Incidentally, the names Kells, Kenlis and Headfort, as well as Bective all became parts of the titles taken by the Taylor family, who were Earls of Bective and Marquises of Headfort and who also owned Ardgillan Castle, between Skerries and Balbriggan, and a shotting lodge that is now the Park Hotel in Co Virginia..
The church was altered in 1811, and again, in 1858, when the interior was re-ordered. In more recent times the Church roof was restored in 1965 and the interior was redecorated. At the time, the old disused gallery was turned into to exhibition space.
The monastic site
The Round Tower at the South Gate of Saint Columba’s Church, Kells, Co Meath (Photograph: Patrick Comerford, 2011)
The churchyard wall surrounding Saint Columba’s was restored in the early 18th century and again in the 1990s, and marks the boundaries of the site of the original monastery.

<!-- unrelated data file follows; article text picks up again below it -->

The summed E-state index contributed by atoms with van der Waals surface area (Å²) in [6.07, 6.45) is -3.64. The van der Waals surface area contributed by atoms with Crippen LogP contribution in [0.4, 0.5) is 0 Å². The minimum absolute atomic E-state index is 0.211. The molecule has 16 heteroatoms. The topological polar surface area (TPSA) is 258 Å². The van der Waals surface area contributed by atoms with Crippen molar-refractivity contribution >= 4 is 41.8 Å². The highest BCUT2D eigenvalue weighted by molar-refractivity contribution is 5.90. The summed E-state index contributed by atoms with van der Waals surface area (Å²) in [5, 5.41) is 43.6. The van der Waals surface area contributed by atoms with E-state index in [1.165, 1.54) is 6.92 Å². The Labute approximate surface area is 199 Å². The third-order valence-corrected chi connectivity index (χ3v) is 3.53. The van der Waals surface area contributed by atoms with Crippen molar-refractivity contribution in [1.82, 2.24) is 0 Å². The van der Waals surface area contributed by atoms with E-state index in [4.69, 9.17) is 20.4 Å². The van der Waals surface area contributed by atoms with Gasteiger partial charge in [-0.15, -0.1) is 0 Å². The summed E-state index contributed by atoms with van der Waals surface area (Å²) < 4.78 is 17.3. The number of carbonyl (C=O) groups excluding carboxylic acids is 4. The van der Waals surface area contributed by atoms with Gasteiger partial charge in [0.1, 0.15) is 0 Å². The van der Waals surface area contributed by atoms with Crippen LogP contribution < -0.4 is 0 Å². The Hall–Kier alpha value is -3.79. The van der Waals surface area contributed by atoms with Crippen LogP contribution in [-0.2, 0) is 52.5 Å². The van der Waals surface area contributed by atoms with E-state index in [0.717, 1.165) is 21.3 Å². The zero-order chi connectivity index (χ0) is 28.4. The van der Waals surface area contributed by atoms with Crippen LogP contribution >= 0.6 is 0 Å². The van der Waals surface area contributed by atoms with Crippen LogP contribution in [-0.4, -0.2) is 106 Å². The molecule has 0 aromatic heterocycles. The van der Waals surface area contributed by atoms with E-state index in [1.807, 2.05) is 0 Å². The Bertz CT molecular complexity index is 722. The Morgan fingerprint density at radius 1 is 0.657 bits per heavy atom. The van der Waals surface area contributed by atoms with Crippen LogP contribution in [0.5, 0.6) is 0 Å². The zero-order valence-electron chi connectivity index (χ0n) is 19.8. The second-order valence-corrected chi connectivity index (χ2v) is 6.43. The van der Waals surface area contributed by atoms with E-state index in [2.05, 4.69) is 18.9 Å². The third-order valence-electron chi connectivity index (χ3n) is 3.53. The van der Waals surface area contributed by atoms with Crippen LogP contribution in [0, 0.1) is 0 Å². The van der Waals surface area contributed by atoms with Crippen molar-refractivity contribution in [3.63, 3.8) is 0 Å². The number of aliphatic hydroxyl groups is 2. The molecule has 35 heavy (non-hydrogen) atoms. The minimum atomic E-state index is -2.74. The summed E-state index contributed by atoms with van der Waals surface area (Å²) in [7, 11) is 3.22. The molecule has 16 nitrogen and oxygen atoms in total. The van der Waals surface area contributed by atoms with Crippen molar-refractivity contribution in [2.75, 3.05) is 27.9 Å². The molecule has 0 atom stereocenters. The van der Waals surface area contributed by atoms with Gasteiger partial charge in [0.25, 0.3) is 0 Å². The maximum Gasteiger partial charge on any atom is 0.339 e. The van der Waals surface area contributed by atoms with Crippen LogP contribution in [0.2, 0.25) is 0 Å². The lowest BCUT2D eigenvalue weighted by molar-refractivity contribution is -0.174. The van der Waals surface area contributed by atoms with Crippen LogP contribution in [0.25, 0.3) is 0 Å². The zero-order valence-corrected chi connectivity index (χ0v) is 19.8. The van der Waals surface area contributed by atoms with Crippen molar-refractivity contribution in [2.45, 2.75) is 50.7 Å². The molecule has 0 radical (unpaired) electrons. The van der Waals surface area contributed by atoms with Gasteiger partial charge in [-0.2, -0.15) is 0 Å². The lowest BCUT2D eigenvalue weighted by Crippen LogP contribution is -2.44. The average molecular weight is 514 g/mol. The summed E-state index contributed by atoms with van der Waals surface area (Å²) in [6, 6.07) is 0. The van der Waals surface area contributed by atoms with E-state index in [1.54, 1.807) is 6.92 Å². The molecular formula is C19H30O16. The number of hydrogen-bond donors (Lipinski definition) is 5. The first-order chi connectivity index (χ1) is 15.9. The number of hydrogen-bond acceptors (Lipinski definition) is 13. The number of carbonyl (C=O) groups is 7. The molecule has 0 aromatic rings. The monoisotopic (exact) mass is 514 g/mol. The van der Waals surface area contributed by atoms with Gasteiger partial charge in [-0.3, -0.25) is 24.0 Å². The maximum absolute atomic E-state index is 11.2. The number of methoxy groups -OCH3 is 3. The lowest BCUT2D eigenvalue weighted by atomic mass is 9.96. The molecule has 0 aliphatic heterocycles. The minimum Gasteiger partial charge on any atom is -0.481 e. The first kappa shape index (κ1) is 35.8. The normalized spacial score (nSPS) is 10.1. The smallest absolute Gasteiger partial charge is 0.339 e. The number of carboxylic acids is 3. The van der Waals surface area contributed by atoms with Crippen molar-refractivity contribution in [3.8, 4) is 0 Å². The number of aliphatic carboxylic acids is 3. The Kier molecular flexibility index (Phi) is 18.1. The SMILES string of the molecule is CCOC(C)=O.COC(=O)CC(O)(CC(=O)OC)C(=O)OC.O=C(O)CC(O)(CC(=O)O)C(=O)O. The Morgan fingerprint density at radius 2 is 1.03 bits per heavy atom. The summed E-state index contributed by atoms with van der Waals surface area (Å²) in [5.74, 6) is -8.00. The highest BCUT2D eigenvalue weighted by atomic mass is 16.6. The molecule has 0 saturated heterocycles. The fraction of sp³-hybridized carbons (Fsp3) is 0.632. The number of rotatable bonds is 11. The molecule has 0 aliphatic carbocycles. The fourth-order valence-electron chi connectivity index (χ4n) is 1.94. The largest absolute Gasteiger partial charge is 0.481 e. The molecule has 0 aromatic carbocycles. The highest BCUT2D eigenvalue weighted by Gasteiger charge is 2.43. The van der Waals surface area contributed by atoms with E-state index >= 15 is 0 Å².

The round tower and five large High Crosses or their remains still stand in Kells today, with four of those high crosses or parts of them in the churchyard.
The Round Tower, which stands at the south gate of the churchyard, is 27 metres tall and was built in the tenth century, although it has a ninth century doorway that may be a later insertion.
The ‘South Cross’ is the most complete High Cross in Kells (Photograph: Patrick Comerford, 2011)
Close by the Round Tower stands the ‘South Cross,’ which is 3.4 metres high. This is the most complete cross in Kells and it is also the most elaborate, decorated on all four sides.
Only the base and shaft of the ‘West Cross’ survive to this day (Photograph: Patrick Comerford, 2011)
The ‘West Cross’ is an incomplete cross. Only the base and shaft remain, but they are 3.5 metres high, making it higher than the ‘South Cross.’
The ‘East Cross’ was never finished. A Crucifixion scene and a panel of four figures are on its east face.
The small base and socket designed to hold the shaft of the ‘North Cross’ (Photograph: Patrick Comerford, 2011)
The ‘North Cross’ no longer exists, but a small, decorated conical base with a socket, designed to hold the shaft of the cross, remain close to the bell tower.
The ‘Market Cross’ now stands in front of Kells Heritage Centre (Photograph: Patrick Comerford, 2011)